Stage Development Theories as Products of Modernity

Development in Capitalism and in Stage Theories

Gabriel Moran has pointed out that the word development is used mainly by psychologists, economists, and photographers. "Are psychological theories of development a justification for the status quo issued by the well-to-do part of well-to-do countries?" (Moran 1983, 4). The distinctions between developed, developing, and underdeveloped countries are clearly made in the interests of business potential. Moran regards development as a characteristic image in modernity, tracing it to the emerging historical consciousness of the nineteenth century, in which the way to understand things was to stand back and watch them develop. He contrasts the ancient images of the process of change, which often involved ideas of decay and suffering, with this characteristically modem image, associated with growth, progress, and improvement, noting that this cluster of ideas represents "more an ideological doctrine than an incontestable fact" (Moran 1983, 17-20).

Studies of human development concentrated at first on infancy and childhood, under the influence of biology, especially embryology, and only in the mid-1970s did the theories expand so as to catch the attention of the public in adult development. It is in the last ten years that there has been a particularly noticeable impact on the lives of adults of the tremendous world-wide expansion of competitive consumption and capital escalation. While it is true that Erik H. Erikson made extensive use of the concept of the "life cycle" to extend Freudian ego psychology from adolescence to old age, it will be shown below that his theory ignores just those institutions of contemporary industrial growth which are having the most decisive impact on the lives of adults. This aspect of the Eriksonian life cycle becomes apparent as one gazes back on it in the light of the last ten years of developments in modernity. In a word, the intensification of capital development is leading not only to an intensification of interest in adult stage development theories but also to a hermeneutical suspicion about the relationship between stage theories and modernity itself (e.g., Broughton 1986, 90-114; Heimbrock 1986a, 150-54).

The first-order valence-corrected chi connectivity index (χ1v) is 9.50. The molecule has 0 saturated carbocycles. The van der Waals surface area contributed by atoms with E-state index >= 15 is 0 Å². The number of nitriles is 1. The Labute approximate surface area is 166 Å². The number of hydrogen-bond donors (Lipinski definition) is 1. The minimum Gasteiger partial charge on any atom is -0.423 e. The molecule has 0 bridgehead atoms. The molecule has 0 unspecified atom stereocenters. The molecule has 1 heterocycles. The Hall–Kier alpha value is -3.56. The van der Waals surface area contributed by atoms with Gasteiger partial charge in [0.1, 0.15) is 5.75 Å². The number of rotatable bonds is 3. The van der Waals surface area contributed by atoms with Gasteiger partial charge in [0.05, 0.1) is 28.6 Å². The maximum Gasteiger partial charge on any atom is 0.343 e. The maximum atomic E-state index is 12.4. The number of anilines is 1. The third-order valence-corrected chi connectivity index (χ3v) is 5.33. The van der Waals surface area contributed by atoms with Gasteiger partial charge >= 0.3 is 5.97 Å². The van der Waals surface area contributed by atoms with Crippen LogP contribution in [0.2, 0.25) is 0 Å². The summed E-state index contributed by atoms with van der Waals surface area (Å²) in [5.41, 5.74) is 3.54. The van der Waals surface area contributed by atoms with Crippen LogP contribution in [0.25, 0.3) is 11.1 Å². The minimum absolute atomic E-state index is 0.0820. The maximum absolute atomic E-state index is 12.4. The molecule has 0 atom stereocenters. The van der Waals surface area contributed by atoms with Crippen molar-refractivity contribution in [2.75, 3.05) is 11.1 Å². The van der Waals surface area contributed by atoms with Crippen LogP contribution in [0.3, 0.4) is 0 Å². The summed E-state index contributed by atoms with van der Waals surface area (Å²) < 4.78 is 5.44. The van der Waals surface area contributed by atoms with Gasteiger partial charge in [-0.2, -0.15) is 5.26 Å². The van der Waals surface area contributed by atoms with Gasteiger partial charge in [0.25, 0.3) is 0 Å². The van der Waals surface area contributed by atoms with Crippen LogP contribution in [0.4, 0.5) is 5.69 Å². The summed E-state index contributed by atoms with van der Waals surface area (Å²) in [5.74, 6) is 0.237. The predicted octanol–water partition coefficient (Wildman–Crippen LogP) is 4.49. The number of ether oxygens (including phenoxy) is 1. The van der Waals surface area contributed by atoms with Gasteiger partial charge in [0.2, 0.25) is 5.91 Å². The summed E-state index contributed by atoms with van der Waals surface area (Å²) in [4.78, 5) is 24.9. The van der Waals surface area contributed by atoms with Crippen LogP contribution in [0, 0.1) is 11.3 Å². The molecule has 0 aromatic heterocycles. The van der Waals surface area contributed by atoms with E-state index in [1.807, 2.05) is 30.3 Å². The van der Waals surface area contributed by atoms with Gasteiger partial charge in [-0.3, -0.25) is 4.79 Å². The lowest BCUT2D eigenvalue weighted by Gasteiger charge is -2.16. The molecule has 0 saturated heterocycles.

Modernity Itself as a Stage Development Theory

There is a second way in which stage development theories are closely related to modernity. Modernity itself is often understood as the contemporary stage in a stage development theory of history. The foundations of this perspective were laid down by Hegel,